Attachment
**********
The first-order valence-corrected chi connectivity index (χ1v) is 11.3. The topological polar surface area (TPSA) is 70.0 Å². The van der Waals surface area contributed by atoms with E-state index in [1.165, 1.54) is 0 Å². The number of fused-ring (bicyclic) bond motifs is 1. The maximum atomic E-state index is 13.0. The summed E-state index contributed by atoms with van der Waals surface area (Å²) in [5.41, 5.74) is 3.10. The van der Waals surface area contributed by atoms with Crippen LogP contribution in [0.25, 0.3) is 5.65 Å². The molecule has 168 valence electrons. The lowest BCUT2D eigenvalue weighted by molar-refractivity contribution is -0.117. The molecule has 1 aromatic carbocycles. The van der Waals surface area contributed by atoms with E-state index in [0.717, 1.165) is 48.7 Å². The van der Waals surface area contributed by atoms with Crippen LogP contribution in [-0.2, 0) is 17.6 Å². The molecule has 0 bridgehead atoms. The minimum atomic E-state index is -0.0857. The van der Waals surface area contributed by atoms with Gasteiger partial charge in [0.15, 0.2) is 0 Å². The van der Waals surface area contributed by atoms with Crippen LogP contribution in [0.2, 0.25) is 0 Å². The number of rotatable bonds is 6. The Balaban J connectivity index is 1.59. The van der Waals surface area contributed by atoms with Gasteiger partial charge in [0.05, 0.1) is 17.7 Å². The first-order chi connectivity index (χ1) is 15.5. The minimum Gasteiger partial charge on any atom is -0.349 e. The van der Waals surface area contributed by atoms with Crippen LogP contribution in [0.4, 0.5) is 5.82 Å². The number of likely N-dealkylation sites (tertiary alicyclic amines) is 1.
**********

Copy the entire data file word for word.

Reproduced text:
The first-order valence-corrected chi connectivity index (χ1v) is 11.3. The topological polar surface area (TPSA) is 70.0 Å². The van der Waals surface area contributed by atoms with E-state index in [1.165, 1.54) is 0 Å². The number of fused-ring (bicyclic) bond motifs is 1. The maximum atomic E-state index is 13.0. The summed E-state index contributed by atoms with van der Waals surface area (Å²) in [5.41, 5.74) is 3.10. The van der Waals surface area contributed by atoms with Crippen LogP contribution in [0.25, 0.3) is 5.65 Å². The molecule has 168 valence electrons. The lowest BCUT2D eigenvalue weighted by molar-refractivity contribution is -0.117. The molecule has 1 aromatic carbocycles. The van der Waals surface area contributed by atoms with E-state index in [0.717, 1.165) is 48.7 Å². The van der Waals surface area contributed by atoms with Crippen LogP contribution in [-0.2, 0) is 17.6 Å². The molecule has 0 bridgehead atoms. The minimum atomic E-state index is -0.0857. The van der Waals surface area contributed by atoms with Gasteiger partial charge in [0.15, 0.2) is 0 Å². The van der Waals surface area contributed by atoms with Crippen LogP contribution in [0.2, 0.25) is 0 Å². The number of rotatable bonds is 6. The Balaban J connectivity index is 1.59. The van der Waals surface area contributed by atoms with Gasteiger partial charge in [0.05, 0.1) is 17.7 Å². The first-order chi connectivity index (χ1) is 15.5. The minimum Gasteiger partial charge on any atom is -0.349 e. The van der Waals surface area contributed by atoms with Crippen LogP contribution in [0.4, 0.5) is 5.82 Å². The number of likely N-dealkylation sites (tertiary alicyclic amines) is 1.